After all this is over, you are required by law to hire that person back or be fined. But this is of course bad for everyone involved. The employee gets their job back but is probably disliked by management and will probably be given every shit job in the place. He’ll be stuck emptying garbage and cleaning out behind the silo. The employer on the other hand gets back a person who intentionally defrauded them and the government of (probably) a large sum of money. He might do it again, so you have to be extra-careful around him.

I wonder if there’s a better way to do the WSIB than it is right now?

National Loss and Private Gain

The banking industry has, in the last year, lost something like a trillion dollars. A trillion dollars.

This is more money than the banking industry has earned. Ever. And they collectively lost it in a year.

That’s… horrific. But it underlines a bunch of problems with economics today. I’ll list a few of them:

  • The separation of commercial and consumer credit put in place after the Depression (remember that trifling episode in economics’ sordid history?) have been eroded. This means that high-risk consumer loans suddenly become feasible, and even desirable.
  • Economists and bankers trust models that look into the past to predict the future. Of course these models, no matter how elegant or sophisticated, can’t and don’t predict the future. The nature of the future they’re trying to predict doesn’t fit into a bell curve or a predictive model of any kind. Thus the blind lead the blind and we all suffer for it. This banking crisis seemingly came out of nowhere. The models didn’t predict it. The soothsayers were wrong, and horrendously so.
  • Losses in the banking industry are nationalised, but profits are privatised. This is to say that those people who caused this — from the mortgage brokers to the banking CEOs to the economists and their blind faith in radically faulty predictive models — are going to walk away virtually unscathed. These people, all conspiring without their knowledge to lose a trillion dollars, still have their commissions, still have their bonuses, still have their golden parachutes, and still get paid to build ever more beautiful and flawed predictive models. Losses, on the other hand, are under-written and subsidised by the Federal Reserve, and politicians hand out tax cuts and consumer incentives that the will only contribute further to a federal debt that’s already out of hand. The wrong people — you and I — are paying to avoid complete financial disaster and in the meantime subsidising those very people who cause the problem in the first place.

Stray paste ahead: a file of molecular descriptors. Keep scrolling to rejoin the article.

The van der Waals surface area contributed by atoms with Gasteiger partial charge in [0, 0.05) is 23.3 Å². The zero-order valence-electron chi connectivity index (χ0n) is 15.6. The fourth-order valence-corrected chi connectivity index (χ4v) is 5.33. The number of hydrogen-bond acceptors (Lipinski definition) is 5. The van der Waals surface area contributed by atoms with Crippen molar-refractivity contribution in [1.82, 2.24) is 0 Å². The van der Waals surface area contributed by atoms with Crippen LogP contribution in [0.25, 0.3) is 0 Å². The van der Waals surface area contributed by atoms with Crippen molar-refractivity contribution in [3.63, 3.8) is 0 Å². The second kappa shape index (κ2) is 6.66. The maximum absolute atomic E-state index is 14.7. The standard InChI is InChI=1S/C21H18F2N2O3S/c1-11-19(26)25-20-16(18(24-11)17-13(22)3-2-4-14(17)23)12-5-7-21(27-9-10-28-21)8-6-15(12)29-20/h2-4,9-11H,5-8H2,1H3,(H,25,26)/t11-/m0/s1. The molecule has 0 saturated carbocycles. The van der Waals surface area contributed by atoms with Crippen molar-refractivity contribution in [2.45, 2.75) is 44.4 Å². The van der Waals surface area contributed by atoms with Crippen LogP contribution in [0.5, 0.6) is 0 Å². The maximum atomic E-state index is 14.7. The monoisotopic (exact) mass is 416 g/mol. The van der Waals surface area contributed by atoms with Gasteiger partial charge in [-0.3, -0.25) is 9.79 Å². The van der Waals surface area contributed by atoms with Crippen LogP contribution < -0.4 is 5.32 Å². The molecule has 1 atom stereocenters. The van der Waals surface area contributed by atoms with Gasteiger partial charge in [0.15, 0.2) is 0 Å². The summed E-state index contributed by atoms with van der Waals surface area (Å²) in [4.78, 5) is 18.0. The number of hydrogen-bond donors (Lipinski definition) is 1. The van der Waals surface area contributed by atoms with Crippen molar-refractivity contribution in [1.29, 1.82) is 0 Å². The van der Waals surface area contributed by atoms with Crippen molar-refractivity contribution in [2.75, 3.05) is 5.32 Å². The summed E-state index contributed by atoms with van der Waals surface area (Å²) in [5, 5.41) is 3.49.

The mortgage brokers, lenders, financial instrument sellers, predictive modellers, CEOs, risk assessment managers, and all those people who contributed to the current financial situation are not getting what they deserve. They are incentivised in the wrong direction. Risky decisions are paid for by the public, except for when the risk pays off, and then private interests benefit.

I know this should trickle down somehow, but how much wealth do we have to lose before we collectively realise something is wrong and stop bailing out the people that are causing the problem.

Maybe we should go back to public floggings. Some bankers and economist scared shitless would be a good thing right now.

Oh yeah.

Mississauga Library just emailed me that Anathem is ready to pick up.

I’ll be unreachable tonight. Awesome!

Abstinence (and Communism)

If my history books are right, the 1960s were a lot like today, except instead of civil liberties violations to protect us from terrorists, it was to protect us from communists. Of course, there’s a whole blog post (that I’m pretty certain I’ve already written) right there. My point isn’t civil liberties. It’s communism.